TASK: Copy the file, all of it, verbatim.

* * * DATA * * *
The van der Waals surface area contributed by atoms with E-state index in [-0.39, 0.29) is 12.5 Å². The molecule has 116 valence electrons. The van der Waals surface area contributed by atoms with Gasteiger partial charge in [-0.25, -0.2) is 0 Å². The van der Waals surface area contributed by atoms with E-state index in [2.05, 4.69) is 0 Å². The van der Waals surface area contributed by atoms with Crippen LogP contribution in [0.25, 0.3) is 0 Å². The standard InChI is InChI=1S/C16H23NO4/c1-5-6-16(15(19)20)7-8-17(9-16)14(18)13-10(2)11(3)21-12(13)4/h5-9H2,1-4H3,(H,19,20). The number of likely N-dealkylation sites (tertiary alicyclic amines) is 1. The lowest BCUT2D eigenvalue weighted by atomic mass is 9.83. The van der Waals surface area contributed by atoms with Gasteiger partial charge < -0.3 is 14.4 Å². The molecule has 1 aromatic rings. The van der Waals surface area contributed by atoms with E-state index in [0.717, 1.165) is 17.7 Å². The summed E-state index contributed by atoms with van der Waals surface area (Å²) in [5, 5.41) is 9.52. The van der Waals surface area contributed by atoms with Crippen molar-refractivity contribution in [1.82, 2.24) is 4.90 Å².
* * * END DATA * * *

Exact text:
The van der Waals surface area contributed by atoms with E-state index in [-0.39, 0.29) is 12.5 Å². The molecule has 116 valence electrons. The van der Waals surface area contributed by atoms with Gasteiger partial charge in [-0.25, -0.2) is 0 Å². The van der Waals surface area contributed by atoms with E-state index in [2.05, 4.69) is 0 Å². The van der Waals surface area contributed by atoms with Crippen LogP contribution in [0.25, 0.3) is 0 Å². The standard InChI is InChI=1S/C16H23NO4/c1-5-6-16(15(19)20)7-8-17(9-16)14(18)13-10(2)11(3)21-12(13)4/h5-9H2,1-4H3,(H,19,20). The number of likely N-dealkylation sites (tertiary alicyclic amines) is 1. The lowest BCUT2D eigenvalue weighted by atomic mass is 9.83. The van der Waals surface area contributed by atoms with Gasteiger partial charge < -0.3 is 14.4 Å². The molecule has 1 aromatic rings. The van der Waals surface area contributed by atoms with E-state index in [0.717, 1.165) is 17.7 Å². The summed E-state index contributed by atoms with van der Waals surface area (Å²) in [5, 5.41) is 9.52. The van der Waals surface area contributed by atoms with Crippen molar-refractivity contribution in [1.82, 2.24) is 4.90 Å².